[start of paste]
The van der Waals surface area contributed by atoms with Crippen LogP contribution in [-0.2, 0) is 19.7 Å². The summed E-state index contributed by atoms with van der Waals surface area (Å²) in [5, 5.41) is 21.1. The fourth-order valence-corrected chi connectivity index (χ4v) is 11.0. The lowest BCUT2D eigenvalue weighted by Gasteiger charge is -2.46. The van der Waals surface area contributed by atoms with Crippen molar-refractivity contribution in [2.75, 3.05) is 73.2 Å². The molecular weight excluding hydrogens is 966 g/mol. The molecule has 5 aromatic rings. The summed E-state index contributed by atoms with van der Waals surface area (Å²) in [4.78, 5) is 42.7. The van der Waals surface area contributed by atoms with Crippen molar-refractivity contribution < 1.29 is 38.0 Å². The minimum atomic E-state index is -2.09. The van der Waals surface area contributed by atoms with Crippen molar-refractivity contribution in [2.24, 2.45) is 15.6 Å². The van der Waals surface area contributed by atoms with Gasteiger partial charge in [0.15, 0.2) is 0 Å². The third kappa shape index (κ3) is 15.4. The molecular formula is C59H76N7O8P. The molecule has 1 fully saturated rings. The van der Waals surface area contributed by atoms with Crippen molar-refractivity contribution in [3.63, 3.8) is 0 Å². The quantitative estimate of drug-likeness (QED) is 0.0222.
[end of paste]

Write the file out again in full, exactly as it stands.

The van der Waals surface area contributed by atoms with Crippen LogP contribution in [-0.2, 0) is 19.7 Å². The summed E-state index contributed by atoms with van der Waals surface area (Å²) in [5, 5.41) is 21.1. The fourth-order valence-corrected chi connectivity index (χ4v) is 11.0. The lowest BCUT2D eigenvalue weighted by Gasteiger charge is -2.46. The van der Waals surface area contributed by atoms with Crippen molar-refractivity contribution in [2.75, 3.05) is 73.2 Å². The molecular weight excluding hydrogens is 966 g/mol. The molecule has 5 aromatic rings. The summed E-state index contributed by atoms with van der Waals surface area (Å²) in [4.78, 5) is 42.7. The van der Waals surface area contributed by atoms with Crippen molar-refractivity contribution < 1.29 is 38.0 Å². The minimum atomic E-state index is -2.09. The van der Waals surface area contributed by atoms with Crippen molar-refractivity contribution in [2.24, 2.45) is 15.6 Å². The van der Waals surface area contributed by atoms with Gasteiger partial charge in [0.15, 0.2) is 0 Å². The third kappa shape index (κ3) is 15.4. The molecular formula is C59H76N7O8P. The molecule has 1 fully saturated rings. The van der Waals surface area contributed by atoms with Crippen molar-refractivity contribution in [3.63, 3.8) is 0 Å². The quantitative estimate of drug-likeness (QED) is 0.0222.